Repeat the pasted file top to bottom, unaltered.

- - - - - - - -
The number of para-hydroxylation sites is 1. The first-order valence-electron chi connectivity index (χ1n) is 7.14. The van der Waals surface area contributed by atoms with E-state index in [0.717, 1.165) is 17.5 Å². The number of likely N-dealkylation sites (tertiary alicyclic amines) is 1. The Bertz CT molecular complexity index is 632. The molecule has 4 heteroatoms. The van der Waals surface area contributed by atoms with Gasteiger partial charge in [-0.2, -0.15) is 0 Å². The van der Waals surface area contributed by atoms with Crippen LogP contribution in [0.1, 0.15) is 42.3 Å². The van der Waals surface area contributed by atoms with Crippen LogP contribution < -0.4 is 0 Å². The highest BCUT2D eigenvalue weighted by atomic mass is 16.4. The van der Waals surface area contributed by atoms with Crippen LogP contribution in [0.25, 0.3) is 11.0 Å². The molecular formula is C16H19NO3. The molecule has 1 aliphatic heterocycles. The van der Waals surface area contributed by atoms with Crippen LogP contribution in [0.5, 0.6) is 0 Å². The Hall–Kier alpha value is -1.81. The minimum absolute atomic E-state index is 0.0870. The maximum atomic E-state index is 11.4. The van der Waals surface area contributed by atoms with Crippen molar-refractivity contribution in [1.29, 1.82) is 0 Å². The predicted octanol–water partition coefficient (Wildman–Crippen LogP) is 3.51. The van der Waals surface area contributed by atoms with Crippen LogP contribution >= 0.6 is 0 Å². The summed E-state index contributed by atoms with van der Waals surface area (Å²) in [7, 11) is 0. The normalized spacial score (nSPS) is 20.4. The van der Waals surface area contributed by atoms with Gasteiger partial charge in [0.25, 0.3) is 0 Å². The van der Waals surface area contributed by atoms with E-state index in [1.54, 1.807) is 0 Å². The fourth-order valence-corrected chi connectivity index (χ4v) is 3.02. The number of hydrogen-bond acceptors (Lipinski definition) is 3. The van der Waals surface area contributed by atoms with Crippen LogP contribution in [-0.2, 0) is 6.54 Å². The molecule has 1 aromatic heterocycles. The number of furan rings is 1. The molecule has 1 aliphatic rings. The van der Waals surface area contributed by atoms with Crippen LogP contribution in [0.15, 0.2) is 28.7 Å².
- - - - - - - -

The number of para-hydroxylation sites is 1. The first-order valence-electron chi connectivity index (χ1n) is 7.14. The van der Waals surface area contributed by atoms with E-state index in [0.717, 1.165) is 17.5 Å². The number of likely N-dealkylation sites (tertiary alicyclic amines) is 1. The Bertz CT molecular complexity index is 632. The molecule has 4 heteroatoms. The van der Waals surface area contributed by atoms with Gasteiger partial charge in [-0.2, -0.15) is 0 Å². The van der Waals surface area contributed by atoms with Crippen LogP contribution in [0.1, 0.15) is 42.3 Å². The van der Waals surface area contributed by atoms with Crippen LogP contribution < -0.4 is 0 Å². The highest BCUT2D eigenvalue weighted by atomic mass is 16.4. The van der Waals surface area contributed by atoms with Crippen LogP contribution in [0.25, 0.3) is 11.0 Å². The molecular formula is C16H19NO3. The molecule has 1 aliphatic heterocycles. The van der Waals surface area contributed by atoms with Crippen LogP contribution in [0.5, 0.6) is 0 Å². The Hall–Kier alpha value is -1.81. The minimum absolute atomic E-state index is 0.0870. The maximum atomic E-state index is 11.4. The van der Waals surface area contributed by atoms with Crippen molar-refractivity contribution in [1.29, 1.82) is 0 Å². The predicted octanol–water partition coefficient (Wildman–Crippen LogP) is 3.51. The van der Waals surface area contributed by atoms with Crippen LogP contribution >= 0.6 is 0 Å². The summed E-state index contributed by atoms with van der Waals surface area (Å²) in [7, 11) is 0. The normalized spacial score (nSPS) is 20.4. The van der Waals surface area contributed by atoms with Gasteiger partial charge in [0.25, 0.3) is 0 Å². The van der Waals surface area contributed by atoms with E-state index in [1.54, 1.807) is 0 Å². The fourth-order valence-corrected chi connectivity index (χ4v) is 3.02. The number of hydrogen-bond acceptors (Lipinski definition) is 3. The van der Waals surface area contributed by atoms with Crippen LogP contribution in [-0.2, 0) is 6.54 Å². The molecule has 1 aromatic heterocycles. The number of furan rings is 1. The molecule has 1 aliphatic rings. The van der Waals surface area contributed by atoms with Crippen LogP contribution in [0.15, 0.2) is 28.7 Å².